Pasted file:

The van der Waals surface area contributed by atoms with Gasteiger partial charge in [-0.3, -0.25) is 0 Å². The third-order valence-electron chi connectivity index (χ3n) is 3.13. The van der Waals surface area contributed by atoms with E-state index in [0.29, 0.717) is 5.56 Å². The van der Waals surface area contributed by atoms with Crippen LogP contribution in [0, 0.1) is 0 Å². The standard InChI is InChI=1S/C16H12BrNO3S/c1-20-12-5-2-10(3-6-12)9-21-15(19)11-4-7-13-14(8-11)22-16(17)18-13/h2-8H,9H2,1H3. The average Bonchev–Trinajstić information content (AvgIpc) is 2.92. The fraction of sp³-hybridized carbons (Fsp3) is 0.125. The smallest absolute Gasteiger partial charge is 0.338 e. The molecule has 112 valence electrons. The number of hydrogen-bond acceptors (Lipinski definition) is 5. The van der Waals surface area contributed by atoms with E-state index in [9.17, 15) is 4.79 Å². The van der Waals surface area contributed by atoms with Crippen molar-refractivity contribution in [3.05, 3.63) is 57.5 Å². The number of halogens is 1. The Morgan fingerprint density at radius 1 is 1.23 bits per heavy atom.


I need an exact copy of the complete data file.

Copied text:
The van der Waals surface area contributed by atoms with Gasteiger partial charge in [-0.3, -0.25) is 0 Å². The third-order valence-electron chi connectivity index (χ3n) is 3.13. The van der Waals surface area contributed by atoms with E-state index in [0.29, 0.717) is 5.56 Å². The van der Waals surface area contributed by atoms with Crippen LogP contribution in [0, 0.1) is 0 Å². The standard InChI is InChI=1S/C16H12BrNO3S/c1-20-12-5-2-10(3-6-12)9-21-15(19)11-4-7-13-14(8-11)22-16(17)18-13/h2-8H,9H2,1H3. The average Bonchev–Trinajstić information content (AvgIpc) is 2.92. The fraction of sp³-hybridized carbons (Fsp3) is 0.125. The smallest absolute Gasteiger partial charge is 0.338 e. The molecule has 112 valence electrons. The number of hydrogen-bond acceptors (Lipinski definition) is 5. The van der Waals surface area contributed by atoms with E-state index in [9.17, 15) is 4.79 Å². The van der Waals surface area contributed by atoms with Crippen molar-refractivity contribution in [3.05, 3.63) is 57.5 Å². The number of halogens is 1. The Morgan fingerprint density at radius 1 is 1.23 bits per heavy atom.